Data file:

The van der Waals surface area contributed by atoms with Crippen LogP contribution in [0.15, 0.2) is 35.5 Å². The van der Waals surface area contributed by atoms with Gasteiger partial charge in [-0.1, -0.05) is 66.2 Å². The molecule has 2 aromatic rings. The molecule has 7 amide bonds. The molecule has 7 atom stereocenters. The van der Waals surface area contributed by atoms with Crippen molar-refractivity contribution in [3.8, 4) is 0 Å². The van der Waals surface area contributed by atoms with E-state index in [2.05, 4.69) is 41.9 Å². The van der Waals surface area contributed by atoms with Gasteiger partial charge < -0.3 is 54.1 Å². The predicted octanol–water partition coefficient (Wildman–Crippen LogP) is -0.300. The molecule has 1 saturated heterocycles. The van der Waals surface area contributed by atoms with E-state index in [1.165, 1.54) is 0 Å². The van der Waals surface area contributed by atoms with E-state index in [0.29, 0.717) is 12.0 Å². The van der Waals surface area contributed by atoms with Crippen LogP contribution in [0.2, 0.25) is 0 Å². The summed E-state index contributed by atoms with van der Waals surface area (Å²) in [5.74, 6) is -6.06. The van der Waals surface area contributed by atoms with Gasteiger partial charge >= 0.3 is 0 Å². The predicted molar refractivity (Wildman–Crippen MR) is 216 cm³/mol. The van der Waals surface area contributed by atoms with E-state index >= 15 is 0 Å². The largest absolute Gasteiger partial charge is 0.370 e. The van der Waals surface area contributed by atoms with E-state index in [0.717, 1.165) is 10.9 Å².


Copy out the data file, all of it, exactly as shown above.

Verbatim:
The van der Waals surface area contributed by atoms with Crippen LogP contribution in [0.15, 0.2) is 35.5 Å². The van der Waals surface area contributed by atoms with Gasteiger partial charge in [-0.1, -0.05) is 66.2 Å². The molecule has 2 aromatic rings. The molecule has 7 amide bonds. The molecule has 7 atom stereocenters. The van der Waals surface area contributed by atoms with Crippen molar-refractivity contribution in [3.8, 4) is 0 Å². The van der Waals surface area contributed by atoms with E-state index in [2.05, 4.69) is 41.9 Å². The van der Waals surface area contributed by atoms with Gasteiger partial charge < -0.3 is 54.1 Å². The predicted octanol–water partition coefficient (Wildman–Crippen LogP) is -0.300. The molecule has 1 saturated heterocycles. The van der Waals surface area contributed by atoms with E-state index in [1.165, 1.54) is 0 Å². The van der Waals surface area contributed by atoms with E-state index in [0.29, 0.717) is 12.0 Å². The van der Waals surface area contributed by atoms with Crippen LogP contribution in [0.2, 0.25) is 0 Å². The summed E-state index contributed by atoms with van der Waals surface area (Å²) in [5.74, 6) is -6.06. The van der Waals surface area contributed by atoms with Gasteiger partial charge >= 0.3 is 0 Å². The predicted molar refractivity (Wildman–Crippen MR) is 216 cm³/mol. The van der Waals surface area contributed by atoms with E-state index >= 15 is 0 Å². The largest absolute Gasteiger partial charge is 0.370 e. The van der Waals surface area contributed by atoms with E-state index in [0.717, 1.165) is 10.9 Å².